Melsik Baghdasaryan (4-1-0) is a fighter out of Glendale, California and he is affiliated with Edmond Taverdyan. Baghdasaryan is transitioning from kickboxing where he competed for the K1 welterweight title in 2018.

There is not a lot of tape for Baghdasaryan due to the speed at which he dispatches his opposition. He lost his debut, but he has since rattled off four-straight. These fights have lasted around 50 seconds combined.

Baghdasaryan’s game is that of a high-caliber K1 fighter. His punches are quick and powerful, but his kicks have been what’s been doing the work in MMA. In the little footage we’ve seen, Baghdasaryan’s opponents seem genuinely shocked by the power with which he fires off roundhouse kicks to the head and body.

Look for Baghdasaryan to strike. That seems like an obvious choice for him, because it is. His lone loss, his pro debut, was due to an inability to stuff takedowns. Hopefully he’s patched that hole in his game.

Dennis Buzukja (4-1-0) is a Staten Island-based fighter and trains out of Longo and Weidman’s LAW MMA.

Buzukja is a solid prospect everywhere. He is especially dangerous on the feet, and that is where he usually chooses to keep the fight. I like how he throws his straight punches, especially his right hand. He will slip slightly and fire it off, often hurting his opponents.

He will throw kicks, and he will switch stances, albeit only momentarily. This fight will truly test his ability to stand with the best in the world, because he’s already shown that he can beat most people at the prospect-level on the feet.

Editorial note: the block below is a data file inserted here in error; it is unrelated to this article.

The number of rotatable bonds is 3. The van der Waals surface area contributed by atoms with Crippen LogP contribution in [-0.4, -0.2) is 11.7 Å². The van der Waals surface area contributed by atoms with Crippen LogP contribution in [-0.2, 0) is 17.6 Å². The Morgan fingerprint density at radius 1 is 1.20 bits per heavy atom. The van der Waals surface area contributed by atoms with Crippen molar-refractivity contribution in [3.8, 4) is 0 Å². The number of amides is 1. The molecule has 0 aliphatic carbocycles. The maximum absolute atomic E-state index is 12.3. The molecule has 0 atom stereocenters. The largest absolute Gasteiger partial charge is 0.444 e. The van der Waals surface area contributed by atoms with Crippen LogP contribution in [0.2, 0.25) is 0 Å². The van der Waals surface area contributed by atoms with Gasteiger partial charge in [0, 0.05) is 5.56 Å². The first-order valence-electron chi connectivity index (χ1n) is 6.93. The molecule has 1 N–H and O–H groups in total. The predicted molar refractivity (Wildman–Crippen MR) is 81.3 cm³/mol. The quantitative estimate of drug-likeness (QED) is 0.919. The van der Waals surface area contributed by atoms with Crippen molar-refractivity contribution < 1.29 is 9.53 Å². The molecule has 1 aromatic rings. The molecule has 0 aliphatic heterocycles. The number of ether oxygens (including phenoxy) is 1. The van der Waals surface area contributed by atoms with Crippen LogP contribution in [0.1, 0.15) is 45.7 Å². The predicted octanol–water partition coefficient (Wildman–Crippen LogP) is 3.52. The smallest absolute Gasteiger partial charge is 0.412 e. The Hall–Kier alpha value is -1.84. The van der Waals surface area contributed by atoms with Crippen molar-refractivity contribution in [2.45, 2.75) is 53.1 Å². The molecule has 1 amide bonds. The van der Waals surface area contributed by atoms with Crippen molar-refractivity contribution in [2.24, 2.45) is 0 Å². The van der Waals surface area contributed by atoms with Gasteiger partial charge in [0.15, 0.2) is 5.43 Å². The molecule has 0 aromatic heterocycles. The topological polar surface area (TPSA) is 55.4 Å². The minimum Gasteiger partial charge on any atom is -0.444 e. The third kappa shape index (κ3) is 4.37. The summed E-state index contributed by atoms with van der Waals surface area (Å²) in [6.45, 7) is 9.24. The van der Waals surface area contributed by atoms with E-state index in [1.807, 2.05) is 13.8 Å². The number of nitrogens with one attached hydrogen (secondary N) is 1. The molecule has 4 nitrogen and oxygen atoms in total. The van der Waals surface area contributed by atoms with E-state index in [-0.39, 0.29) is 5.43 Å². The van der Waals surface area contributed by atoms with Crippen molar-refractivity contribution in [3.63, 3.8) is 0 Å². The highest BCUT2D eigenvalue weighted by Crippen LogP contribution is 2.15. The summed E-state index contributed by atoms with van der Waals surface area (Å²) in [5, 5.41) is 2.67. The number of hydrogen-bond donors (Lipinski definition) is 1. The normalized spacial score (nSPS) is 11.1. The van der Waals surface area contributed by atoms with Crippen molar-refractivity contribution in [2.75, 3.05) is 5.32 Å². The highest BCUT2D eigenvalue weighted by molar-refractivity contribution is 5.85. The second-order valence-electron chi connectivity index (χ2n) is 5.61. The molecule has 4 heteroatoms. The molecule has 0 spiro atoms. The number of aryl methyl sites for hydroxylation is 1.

Side note: If you have UFC Fight Pass, look up his fight against William Calhoun III at ROC 70. Buzukia landed an awesome spinning elbow that knocked out his opponent in round one.

Prediction: Buzukja. Buzukja comes from a great team with top-level MMA training partners. It shows in his performances, but I think it will especially show against Baghdasaryan in the clinch and on the floor.

The danger for Buzukja is that he will believe in his standup a little too much against the much better striker, Baghdasaryan. In order to win, I expect him to take this fight to the mat quickly.

He trains with people with like Al Iaquinta and Aljamain Sterling who are obviously no slouches on the floor.

This fight is one of pride. Buzukja likes knocking people out, but he will need to be the more complete mixed martial artist to win on Tuesday, and I think he will.

And that’s it! Another week, another group of prospects will look to grab that UFC contract, and leap to the highest level of the sport.

Tell you what, this was probably the toughest week for me to make predictions. This is a really well-matched fight card, and every fighter has a clear avenue to victory.

We’re currently 14-5 on our predictions this season, and I hope we keep up our winning record.

*Note: As of writing, Tucker Lutz, who has been reported to be on this card, has not been given a replacement opponent. It could happen, but I expect that we only go forward with the four fights discussed in this preview.

5 comments

  1. “His last showing, he secured a development deal, but a loss in his following bout put that in jeopardy.”

    That’s a very bad phrasing buddy. Did he lose his last or second to last?

    Like